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Old 04-04-2009, 04:55 AM   #1
Mar 2009
Posts: 20

Hey guys,

I'm looking into brewing an American Amber Ale (second brew!) and am having a hard time piecing together the hops. I'm looking for an amber ale that has a pronounced malt flavor, balanced underlying bitterness and a noticeable but not overpowering floral, citrusy, fruity aroma. I've read that using certain combination of hops might create a "muddy" taste. I am going to use pale malt extract + caramel 60, 80, Victory, & Melanoidin grains. I was thinking about using Magnum as my bittering and Willamette + Cascade as my finishing/aroma. Would this combination work well? Any recommendations on when to add the hops? Or maybe other hops that might help suit my need?

Also, what are some common hop combinations (in all the different styles of beer, not just amber ale)? I think it'd be nice to have a loose template to work off of for future recipes.


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Old 04-04-2009, 05:29 AM   #2
AFAJ Brew Guy
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Dec 2007
Fernley, NV
Posts: 707
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Centennial and Cascade would be a good combo for an American Amber and may get you what you are looking for. I brewed an Amber earlier this year and I used all Sterling hops. It had a pretty mellow bitterness and a great herbal, citrusy flavor/nose. I enjoyed it, but next time I am going to up the bittering addition a little. It was a little to sweet.
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Old 04-04-2009, 11:44 AM   #3
Aug 2005
Philadelphia area
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I've moved off the very high alpha acid hops for the most part. My normal mix these days is Cascade and Amarillo. Amarillo has a great flavor and aroma, kind of grapefruitish and floral. It might be just what you are looking for. I first had a beer made with it a couple of years ago and have hardly made a batch without it since.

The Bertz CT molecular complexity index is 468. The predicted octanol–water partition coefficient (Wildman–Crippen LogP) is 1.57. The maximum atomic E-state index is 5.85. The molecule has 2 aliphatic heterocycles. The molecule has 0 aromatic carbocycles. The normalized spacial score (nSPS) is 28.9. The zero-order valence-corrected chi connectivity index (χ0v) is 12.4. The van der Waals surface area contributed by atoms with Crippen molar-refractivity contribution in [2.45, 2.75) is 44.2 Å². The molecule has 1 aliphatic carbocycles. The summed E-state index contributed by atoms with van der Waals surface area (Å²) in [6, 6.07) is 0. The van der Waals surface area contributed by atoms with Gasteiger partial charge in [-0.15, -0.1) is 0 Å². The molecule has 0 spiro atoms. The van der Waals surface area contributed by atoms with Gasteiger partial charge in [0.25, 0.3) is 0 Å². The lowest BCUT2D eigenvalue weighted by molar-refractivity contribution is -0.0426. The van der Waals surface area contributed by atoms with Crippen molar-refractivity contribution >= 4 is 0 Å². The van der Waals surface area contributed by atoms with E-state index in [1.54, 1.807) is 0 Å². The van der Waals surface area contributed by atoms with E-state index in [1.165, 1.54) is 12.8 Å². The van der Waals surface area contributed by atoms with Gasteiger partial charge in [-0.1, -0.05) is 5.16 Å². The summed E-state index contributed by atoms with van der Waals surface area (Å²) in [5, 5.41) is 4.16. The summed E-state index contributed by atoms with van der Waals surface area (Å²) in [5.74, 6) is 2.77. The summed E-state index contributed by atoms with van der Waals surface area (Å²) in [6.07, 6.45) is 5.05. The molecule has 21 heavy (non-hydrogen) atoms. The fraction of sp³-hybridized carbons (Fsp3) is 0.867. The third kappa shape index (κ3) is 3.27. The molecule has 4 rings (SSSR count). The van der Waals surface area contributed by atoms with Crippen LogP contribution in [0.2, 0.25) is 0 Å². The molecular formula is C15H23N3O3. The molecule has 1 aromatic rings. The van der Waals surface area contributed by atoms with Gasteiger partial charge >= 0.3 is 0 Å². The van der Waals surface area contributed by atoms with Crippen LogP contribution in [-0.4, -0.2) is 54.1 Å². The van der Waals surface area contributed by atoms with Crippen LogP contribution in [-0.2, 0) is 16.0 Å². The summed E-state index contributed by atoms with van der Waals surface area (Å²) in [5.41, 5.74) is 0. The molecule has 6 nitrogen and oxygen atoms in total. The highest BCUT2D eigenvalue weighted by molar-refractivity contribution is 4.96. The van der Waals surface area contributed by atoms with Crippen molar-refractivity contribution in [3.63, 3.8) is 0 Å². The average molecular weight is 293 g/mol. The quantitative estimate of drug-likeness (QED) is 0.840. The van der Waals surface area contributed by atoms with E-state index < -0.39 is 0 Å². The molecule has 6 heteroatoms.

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Old 04-04-2009, 11:52 AM   #4
Nov 2008
Manteno, IL
Posts: 1,126
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I've made 2 Ambers, both were clones of a Local Microbrew. I would suggest using Zues and Chinook for bittering. Willamette, Centennial, and Cascade as well. I used Cascade for aroma for one of them.

Just a note, I did bottle an Amber yesterday and I only used Chinook .5 oz at 60, .5 oz at 40, .5 oz at 30, .25 oz at 20. I think, I'll post later when I get off work and check beersmith. When I tasted it it was almost a perfect balance probably a bit more malty than bitter,
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Old 04-04-2009, 12:20 PM   #5
Beerrific's Avatar
Mar 2007
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Originally Posted by DinoCow View Post
I was thinking about using Magnum as my bittering and Willamette + Cascade as my finishing/aroma. Would this combination work well?
Yes, that is an excellent combination choice. Maybe something like this:

Cascade 0.25oz 10min
Willamette 0.25 10min
Cascade 0.25oz 0min
Willamette 0.25 0min

This will give you some citrusy, floral flavor and aroam but should be restrained enough to blend with the malt.
You could add some Cascade for a dry hop, if you think it needs it.

Other combination people tend to use:

In general I think you really just have to choose hops to blend by taste. In general I think most beers really benefit from one hop type unless you are talking about a hoppy beer. There I just stick with American hop types, they tend to blend well with each other.

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Old 04-20-2011, 02:25 PM   #6
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Jan 2007
Largo, Florida
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I use Centennial, Cascade and Columbus in my amber ale. IMHO Magnum has a harsh bitterness that takes a while to lay down so unless you are going to let it sit for a while I would stay away from that one. Amarillo, Simcoe and Summit are all in the same general flavor profile as the "C" hops that have been mentioned so they would all be ones to consider as well.

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